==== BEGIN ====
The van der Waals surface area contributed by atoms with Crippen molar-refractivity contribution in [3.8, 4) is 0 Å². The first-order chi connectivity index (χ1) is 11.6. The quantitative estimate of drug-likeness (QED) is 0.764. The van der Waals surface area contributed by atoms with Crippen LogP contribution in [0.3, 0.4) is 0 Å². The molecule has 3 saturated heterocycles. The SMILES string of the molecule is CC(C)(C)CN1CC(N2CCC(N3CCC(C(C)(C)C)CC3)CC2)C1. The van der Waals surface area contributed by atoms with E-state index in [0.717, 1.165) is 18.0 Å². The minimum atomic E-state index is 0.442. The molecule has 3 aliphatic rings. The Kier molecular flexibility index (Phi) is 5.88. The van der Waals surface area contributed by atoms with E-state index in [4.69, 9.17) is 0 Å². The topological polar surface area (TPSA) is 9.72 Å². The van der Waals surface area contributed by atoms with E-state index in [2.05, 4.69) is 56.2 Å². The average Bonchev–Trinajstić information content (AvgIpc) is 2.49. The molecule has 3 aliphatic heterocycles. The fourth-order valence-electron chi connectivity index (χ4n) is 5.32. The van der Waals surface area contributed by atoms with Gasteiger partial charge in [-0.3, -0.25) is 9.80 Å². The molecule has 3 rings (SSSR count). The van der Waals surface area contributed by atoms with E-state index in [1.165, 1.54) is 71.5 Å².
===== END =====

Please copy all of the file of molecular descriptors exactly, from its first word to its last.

The van der Waals surface area contributed by atoms with Crippen molar-refractivity contribution in [3.8, 4) is 0 Å². The first-order chi connectivity index (χ1) is 11.6. The quantitative estimate of drug-likeness (QED) is 0.764. The van der Waals surface area contributed by atoms with Crippen LogP contribution in [0.3, 0.4) is 0 Å². The molecule has 3 saturated heterocycles. The SMILES string of the molecule is CC(C)(C)CN1CC(N2CCC(N3CCC(C(C)(C)C)CC3)CC2)C1. The van der Waals surface area contributed by atoms with E-state index in [0.717, 1.165) is 18.0 Å². The minimum atomic E-state index is 0.442. The molecule has 3 aliphatic rings. The Kier molecular flexibility index (Phi) is 5.88. The van der Waals surface area contributed by atoms with E-state index in [4.69, 9.17) is 0 Å². The topological polar surface area (TPSA) is 9.72 Å². The van der Waals surface area contributed by atoms with E-state index in [2.05, 4.69) is 56.2 Å². The average Bonchev–Trinajstić information content (AvgIpc) is 2.49. The molecule has 3 aliphatic heterocycles. The fourth-order valence-electron chi connectivity index (χ4n) is 5.32. The van der Waals surface area contributed by atoms with Gasteiger partial charge in [-0.3, -0.25) is 9.80 Å². The molecule has 3 rings (SSSR count). The van der Waals surface area contributed by atoms with E-state index in [1.165, 1.54) is 71.5 Å².